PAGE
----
Tuesday, October 9, 2007

Keep Off My Grass

When I was growing up at 1235 Longfellow Avenue in South Bend, Indiana, we had the nice neighbor to the right and the cranky neighbor to the left. The nice neighbor was Clara Haller, a former secretary at Studebaker who lived alone with her dog, Michael, had an amazing collection of antique lighters, chained smoked cigarettes and taught me how to read, spell and play gin rummy. The mean neighbor was Estel Brockus, a man who seemed to do nothing but yell at his wife, yell at his dog and yell at the neighborhood kids to keep off his grass.

I'm turning into Estel.

It's not that I give a rip about the grass. Despite my intense training mowing Estel's lawn in his later years (a time when I actually heard the words, "You missed a blade"), I've never developed that romantic attachment to tiny vertical shafts of greenocity so endemic to others in my species.

I'm more a crank about the pathological self-absorption of most people under 30 years of age. "Making fun of self-absorption when you're writing in your stupid blog?" you might say. Fair play to you. But seriously, there is something to this "Real World" generation thing. I accept informational interviews with people who presumably want jobs but don't ask any questions. It's as if they're waiting for me to ask about them. "So how are you feeling today? Still a little depressed from that thing that happened on the way home yesterday? Yeah, it's hard, isn't it?"

Then I realize something: It's a fact of life that each generation thinks the next is lazy, ignorant and self-possessed. And there's good reason for that perception. It's true. I've noticed that my parents (and my friends' parents) spend significant parts of their retirements actually serving the community. They join associations. They volunteer. I imagine my retirement as a time for traveling to every continent, reading every book, seeing every movie and learning every instrument on the planet. I don't see running for the city council. I see building a music studio in my basement.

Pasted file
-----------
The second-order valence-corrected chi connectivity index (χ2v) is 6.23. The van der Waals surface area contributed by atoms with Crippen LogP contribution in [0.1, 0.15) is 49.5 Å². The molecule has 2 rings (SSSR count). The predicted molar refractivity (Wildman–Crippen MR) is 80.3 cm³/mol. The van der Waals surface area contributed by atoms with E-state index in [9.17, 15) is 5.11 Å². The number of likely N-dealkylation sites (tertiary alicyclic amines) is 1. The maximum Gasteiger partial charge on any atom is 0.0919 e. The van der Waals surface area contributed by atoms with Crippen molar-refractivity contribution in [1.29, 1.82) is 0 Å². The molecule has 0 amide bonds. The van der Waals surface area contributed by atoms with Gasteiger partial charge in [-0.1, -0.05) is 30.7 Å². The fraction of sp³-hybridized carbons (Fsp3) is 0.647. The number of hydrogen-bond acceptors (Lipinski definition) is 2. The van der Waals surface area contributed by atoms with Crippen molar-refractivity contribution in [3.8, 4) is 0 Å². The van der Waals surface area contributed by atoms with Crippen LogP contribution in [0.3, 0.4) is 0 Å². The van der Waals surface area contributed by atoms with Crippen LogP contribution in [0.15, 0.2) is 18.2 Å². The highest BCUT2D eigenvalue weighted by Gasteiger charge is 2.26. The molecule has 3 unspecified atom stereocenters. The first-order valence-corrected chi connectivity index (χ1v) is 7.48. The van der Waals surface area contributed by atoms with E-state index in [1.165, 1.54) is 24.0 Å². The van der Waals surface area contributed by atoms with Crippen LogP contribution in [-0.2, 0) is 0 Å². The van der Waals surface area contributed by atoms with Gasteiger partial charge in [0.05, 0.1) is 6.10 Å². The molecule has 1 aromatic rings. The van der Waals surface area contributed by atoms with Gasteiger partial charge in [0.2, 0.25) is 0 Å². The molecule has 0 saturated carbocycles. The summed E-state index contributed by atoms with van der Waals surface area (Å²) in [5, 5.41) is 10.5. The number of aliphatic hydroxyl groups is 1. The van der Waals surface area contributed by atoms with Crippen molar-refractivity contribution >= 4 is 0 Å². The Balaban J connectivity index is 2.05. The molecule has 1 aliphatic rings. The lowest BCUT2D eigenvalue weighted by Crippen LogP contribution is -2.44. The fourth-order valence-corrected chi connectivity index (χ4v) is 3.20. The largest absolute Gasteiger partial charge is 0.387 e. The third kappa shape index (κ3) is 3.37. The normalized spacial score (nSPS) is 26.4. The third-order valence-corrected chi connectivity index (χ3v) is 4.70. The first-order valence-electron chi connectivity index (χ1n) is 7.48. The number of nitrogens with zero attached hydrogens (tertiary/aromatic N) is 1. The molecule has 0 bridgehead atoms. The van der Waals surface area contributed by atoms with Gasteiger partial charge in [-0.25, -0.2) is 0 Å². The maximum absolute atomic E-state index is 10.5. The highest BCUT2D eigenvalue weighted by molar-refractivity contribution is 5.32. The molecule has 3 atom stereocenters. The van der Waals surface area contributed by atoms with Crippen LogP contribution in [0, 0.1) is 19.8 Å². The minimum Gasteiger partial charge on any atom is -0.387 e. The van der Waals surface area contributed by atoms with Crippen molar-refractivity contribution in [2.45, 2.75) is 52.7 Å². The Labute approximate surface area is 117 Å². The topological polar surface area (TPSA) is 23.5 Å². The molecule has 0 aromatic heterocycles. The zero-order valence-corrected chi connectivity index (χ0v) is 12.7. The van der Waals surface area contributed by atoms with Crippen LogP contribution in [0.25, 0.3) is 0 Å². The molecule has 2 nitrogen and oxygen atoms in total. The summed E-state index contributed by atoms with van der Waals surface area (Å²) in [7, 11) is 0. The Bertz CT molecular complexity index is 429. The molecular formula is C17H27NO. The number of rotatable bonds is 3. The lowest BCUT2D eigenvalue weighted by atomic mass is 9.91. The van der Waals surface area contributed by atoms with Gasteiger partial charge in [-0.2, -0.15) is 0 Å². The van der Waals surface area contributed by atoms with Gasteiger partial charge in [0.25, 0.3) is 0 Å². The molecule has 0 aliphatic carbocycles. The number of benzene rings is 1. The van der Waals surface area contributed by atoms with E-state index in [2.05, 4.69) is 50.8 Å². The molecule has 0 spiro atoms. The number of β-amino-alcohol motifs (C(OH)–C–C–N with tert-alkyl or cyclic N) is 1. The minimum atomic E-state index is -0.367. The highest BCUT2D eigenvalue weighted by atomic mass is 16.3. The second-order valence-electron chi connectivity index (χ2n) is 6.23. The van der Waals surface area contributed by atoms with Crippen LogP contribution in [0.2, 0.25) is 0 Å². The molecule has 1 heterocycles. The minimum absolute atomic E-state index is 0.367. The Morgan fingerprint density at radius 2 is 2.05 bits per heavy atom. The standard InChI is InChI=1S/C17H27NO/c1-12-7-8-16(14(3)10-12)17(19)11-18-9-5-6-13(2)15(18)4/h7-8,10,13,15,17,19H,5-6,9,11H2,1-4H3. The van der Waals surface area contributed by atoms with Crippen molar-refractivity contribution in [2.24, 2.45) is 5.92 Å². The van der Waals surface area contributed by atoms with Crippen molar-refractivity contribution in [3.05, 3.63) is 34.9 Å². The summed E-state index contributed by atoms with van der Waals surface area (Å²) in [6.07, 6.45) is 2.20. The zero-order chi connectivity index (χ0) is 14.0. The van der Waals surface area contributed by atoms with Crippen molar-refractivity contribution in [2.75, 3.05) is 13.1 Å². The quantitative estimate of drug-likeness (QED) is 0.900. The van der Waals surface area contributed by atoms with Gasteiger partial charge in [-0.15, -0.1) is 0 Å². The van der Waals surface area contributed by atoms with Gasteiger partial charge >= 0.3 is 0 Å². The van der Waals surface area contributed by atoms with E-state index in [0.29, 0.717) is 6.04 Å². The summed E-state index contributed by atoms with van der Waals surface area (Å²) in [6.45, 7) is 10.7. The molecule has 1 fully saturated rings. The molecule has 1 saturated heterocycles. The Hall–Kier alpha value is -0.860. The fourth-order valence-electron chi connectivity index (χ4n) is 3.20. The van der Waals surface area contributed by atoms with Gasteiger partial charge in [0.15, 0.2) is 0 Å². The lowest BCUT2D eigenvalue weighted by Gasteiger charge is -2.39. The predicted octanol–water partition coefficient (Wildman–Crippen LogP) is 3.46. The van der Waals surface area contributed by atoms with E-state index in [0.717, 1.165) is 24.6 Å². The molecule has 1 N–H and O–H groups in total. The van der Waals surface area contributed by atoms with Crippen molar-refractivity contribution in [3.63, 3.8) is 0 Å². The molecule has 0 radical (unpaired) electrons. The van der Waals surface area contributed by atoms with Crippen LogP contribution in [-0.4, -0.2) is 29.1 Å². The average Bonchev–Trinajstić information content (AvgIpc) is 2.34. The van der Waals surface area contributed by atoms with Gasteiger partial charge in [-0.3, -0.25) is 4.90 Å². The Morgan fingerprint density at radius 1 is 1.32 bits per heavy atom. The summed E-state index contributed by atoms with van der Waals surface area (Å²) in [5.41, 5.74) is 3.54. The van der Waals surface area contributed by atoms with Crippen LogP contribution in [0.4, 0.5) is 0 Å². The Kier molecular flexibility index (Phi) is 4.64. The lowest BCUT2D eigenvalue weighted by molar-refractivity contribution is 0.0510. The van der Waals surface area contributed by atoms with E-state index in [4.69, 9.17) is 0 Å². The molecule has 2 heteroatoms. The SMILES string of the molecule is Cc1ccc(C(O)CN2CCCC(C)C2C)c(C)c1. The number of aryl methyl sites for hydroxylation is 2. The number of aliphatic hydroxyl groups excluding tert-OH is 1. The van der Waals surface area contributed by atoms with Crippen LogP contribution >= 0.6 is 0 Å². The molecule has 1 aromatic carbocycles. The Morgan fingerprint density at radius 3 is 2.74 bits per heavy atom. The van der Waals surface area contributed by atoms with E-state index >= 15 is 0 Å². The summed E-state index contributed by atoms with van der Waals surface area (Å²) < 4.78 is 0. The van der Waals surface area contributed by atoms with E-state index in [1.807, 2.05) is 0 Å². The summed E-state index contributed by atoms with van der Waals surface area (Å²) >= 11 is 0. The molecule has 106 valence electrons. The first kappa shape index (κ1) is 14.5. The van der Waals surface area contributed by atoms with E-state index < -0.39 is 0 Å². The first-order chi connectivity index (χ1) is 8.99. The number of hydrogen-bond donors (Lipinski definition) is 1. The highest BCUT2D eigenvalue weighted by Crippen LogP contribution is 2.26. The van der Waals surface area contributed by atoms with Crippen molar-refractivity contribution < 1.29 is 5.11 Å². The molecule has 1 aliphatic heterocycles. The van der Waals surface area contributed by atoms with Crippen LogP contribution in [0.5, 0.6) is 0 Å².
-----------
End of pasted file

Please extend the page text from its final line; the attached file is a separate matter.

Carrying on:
The next generation? They'll be too in debt to ever retire. But if they ever do, they'll probably spend it all writing their autobiographies.

Note: BBS will be on vacation for the next week... unless I can find a nice Internet coffee shop on Nantucket Island.

1 comment:

Vegas Gopher said...

Is this trend progressive or cyclical? What I mean is, did your grandparents do even more in retirement than your parents and their friends? Perhaps it says more about the economic atmosphere in each generation's time of retirement.

When our grandparents' cohort retired, "normal people" didn't travel the world, and they didn't grow up with the idea that public service was vital (at least in a United Way, Peace Corps kinda way), because the way you served the public was to raise your kids the right way, pay your taxes and keep your lawn looking nice.

Our parents grew up in an "ask not what your country can do for you" world, so it seems logical that they'd maintain some of that outreach ethic in their dotage.

As for us, we grew up in the "Me Decade" of the 80s, and our Gen X/Y friends are being asked to serve the country by shopping ("but buy American!"). So maybe this, too, is instructive.

I'm just hoping it swings back, that when we awaken from our Bush hangover we'll install leaders who actually lead, who ask the country to help their neighbors, who build hope instead of walls. Or something like that.